Drugs and agriculture cause deforestation to skyrocket at Honduran UNESCO site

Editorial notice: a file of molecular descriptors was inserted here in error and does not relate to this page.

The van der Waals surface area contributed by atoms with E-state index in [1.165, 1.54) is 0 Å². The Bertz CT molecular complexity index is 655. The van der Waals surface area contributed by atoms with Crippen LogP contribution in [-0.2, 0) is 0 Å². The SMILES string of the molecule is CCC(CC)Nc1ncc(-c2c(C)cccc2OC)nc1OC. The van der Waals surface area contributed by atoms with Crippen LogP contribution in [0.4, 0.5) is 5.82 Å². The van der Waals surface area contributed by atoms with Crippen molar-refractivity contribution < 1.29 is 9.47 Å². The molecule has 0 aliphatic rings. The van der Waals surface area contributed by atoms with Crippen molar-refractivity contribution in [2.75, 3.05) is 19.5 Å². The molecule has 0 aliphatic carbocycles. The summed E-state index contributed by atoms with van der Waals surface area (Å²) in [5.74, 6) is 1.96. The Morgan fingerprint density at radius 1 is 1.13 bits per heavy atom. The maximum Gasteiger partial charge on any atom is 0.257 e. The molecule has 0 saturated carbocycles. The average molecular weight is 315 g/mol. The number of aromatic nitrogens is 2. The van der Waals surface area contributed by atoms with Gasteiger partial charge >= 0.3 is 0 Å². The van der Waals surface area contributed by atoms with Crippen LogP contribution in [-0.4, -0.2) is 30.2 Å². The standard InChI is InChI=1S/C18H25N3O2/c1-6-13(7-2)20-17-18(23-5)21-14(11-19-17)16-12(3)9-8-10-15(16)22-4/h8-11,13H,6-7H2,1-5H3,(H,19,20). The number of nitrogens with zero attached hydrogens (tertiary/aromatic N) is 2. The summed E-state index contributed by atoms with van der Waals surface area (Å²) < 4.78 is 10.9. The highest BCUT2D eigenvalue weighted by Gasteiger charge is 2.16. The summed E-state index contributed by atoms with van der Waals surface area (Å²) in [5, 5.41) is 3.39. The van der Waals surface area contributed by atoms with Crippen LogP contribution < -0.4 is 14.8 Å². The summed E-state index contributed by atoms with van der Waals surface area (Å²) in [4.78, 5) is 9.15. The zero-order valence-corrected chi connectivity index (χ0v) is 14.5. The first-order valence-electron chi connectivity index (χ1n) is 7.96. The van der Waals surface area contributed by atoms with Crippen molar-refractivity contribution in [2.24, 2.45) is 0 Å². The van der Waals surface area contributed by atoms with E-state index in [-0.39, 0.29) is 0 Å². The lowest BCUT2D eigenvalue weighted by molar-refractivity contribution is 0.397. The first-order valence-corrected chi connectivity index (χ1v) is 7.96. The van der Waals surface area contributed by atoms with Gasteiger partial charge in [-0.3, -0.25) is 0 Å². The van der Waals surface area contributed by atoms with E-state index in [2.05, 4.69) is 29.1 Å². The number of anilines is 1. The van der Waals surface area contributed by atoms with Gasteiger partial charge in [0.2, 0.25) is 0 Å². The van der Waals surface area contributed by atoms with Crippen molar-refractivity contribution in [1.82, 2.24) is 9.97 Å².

Tucked away on the Caribbean side of Honduras lies the Río Plátano Biosphere Reserve, an area some in size with abundant green forests, rivers, ponds, and a great variety of wildlife. Because of its natural richness, the United Nations Educational, Scientific, and Cultural Organization (UNESCO) declared it a World Heritage Site in 1980. The Río Plátano Biosphere Reserve, which can only be reached by air, sea or river, and is divided into three areas: a buffer zone, a zone, and a cultural zone. The buffer and core zones cover a large part of the departments of Colón and Olancho, while the cultural zone is located in the Gracias a Dios department. Gracias a Dios includes six municipalities (Puerto Lempira, Brus Laguna, Ahuas, Juan Francisco Bulnes, Wampusirpi, and Villeda Morales) and is home to around 100,000 people. Much of the reserve’s natural beauty is contradicted by three phenomena that have become more prevalent in the last two decades: the extreme poverty of its inhabitants, a strong presence of drug trafficking, and massive deforestation reportedly at the hands of logging and livestock companies and the illicit drug trade. Satellite data from the University of Maryland (UMD) visualized on forest monitoring platform Global Forest Watch show deforestation escalated dramatically in Río Plátano in 2020, nearly doubling the amount of primary forest lost in 2019. Preliminary data from UMD’s Global Land Analysis and Discovery (GLAD) lab suggest 2021 may be giving 2020 a run for its money, with several “unusually high” spikes of tree…This article was originally published on Mongabay

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